Emily Cain, the Democratic candidate for the 2nd District seat, is criticizing two Republican-backed ads that say she supported a bill that would body-shame teenage girls, an issue that’s drawing national attention as well as reaction from Maine women’s groups who say the discussion doesn’t belong in politics.

The National Republican Congressional Committee released a radio ad that criticizes L.D. 1886, a bill Cain sponsored in 2007 that would have introduced a weight-screening process in public schools as a way to collect data on childhood obesity trends.

The screening would have been confidential and parents could opt out of the program, but those details are left out of the radio ad and a similar television ad released Monday.

The ad suggests the legislation Cain supported would have violated the privacy rights of students, “including teenage girls,” while painting Cain as a lawmaker who favors unnecessary government regulations.

The Maine Democratic Party issued a news release Thursday calling on Cain’s opponent, incumbent Republican Rep. Bruce Poliquin, to denounce the national ads, but his campaign did not respond to requests for comment Friday. A recent University of New Hampshire poll by the Portland Press Herald/Maine Sunday Telegram found Poliquin leading Cain by 10 percentage points.

Already the ads and Cain’s response, which refers to her own struggles with her weight, have sparked headlines in a number of national publications including New York Magazine, Slate and a British newspaper, the Guardian. The magazine Allure, which is targeted at teenage girls and young women, praised Cain, saying she is “taking a stance every woman can be inspired by.”


The ads also highlight an increase in outside spending on political ads in Maine’s 2nd District, where more than $2.7 million already has been spent by outside groups. In the past seven days, the Republican committee has spent more than $530,000 on ads opposing Cain. VoteVets, a political action committee supporting veterans, also spent more than $500,000 in the last week on an ad targeting Poliquin.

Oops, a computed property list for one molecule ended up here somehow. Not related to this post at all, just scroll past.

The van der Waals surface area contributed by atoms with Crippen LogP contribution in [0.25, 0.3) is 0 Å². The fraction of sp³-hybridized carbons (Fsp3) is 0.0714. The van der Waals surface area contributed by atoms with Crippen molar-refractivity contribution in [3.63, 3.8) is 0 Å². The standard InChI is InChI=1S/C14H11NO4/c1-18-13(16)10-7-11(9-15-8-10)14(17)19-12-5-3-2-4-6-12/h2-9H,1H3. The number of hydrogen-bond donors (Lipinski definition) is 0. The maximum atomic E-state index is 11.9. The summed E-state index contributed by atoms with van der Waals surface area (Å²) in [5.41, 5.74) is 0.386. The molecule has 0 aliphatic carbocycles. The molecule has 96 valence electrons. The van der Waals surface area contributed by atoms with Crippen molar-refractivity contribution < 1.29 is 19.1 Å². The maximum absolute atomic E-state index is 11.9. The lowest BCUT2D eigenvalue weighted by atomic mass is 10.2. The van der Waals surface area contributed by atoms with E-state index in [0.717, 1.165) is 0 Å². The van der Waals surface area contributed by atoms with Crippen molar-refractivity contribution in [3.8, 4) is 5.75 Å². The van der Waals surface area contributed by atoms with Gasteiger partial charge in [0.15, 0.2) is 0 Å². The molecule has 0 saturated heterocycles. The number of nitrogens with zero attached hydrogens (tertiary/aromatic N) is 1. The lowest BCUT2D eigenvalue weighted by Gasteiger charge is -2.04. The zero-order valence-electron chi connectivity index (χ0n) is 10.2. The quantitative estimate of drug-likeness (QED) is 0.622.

The ads and Cain’s response come just days after Republican presidential nominee Donald Trump came under fire for comments about a former beauty pageant contestant whom he called “Miss Piggy” in reference to her weight. In a video obtained by The Washington Post and released Friday, Trump bragged in vulgar terms about kissing, groping and trying to have sex with women during a 2005 conversation. Ads released by Democrat Hillary Clinton’s campaign also have criticized Trump for his remarks on women’s bodies.

Both Kelli McCannell, executive director of Hardy Girls Healthy Women, a Waterville-based nonprofit dedicated to the health and well-being of girls and women; and Eliza Townsend, executive director of the Maine Women’s Lobby, a nonprofit advocating freedom from violence and discrimination and access to health care, were quick to criticize political references to women’s bodies Friday.

“Overall, it feels like election years bring up shallow and insulting references to women, not speaking to what actually matters to the women and girls we speak to and work with year round,” McCannell said in an email. “Women want social change, not ongoing discussions of our appearances.”

The Maine Women’s Lobby has endorsed upcoming referendums on instituting universal background checks and raising the minimum wage, both of which Townsend said are pressing issues for Maine women.

“We’ve issued press releases about both of those, and yet what do I get a phone call about? I get a phone call about bodies,” she said. “It’s very frustrating to think that this is the level on which our political campaigns are conducted.”

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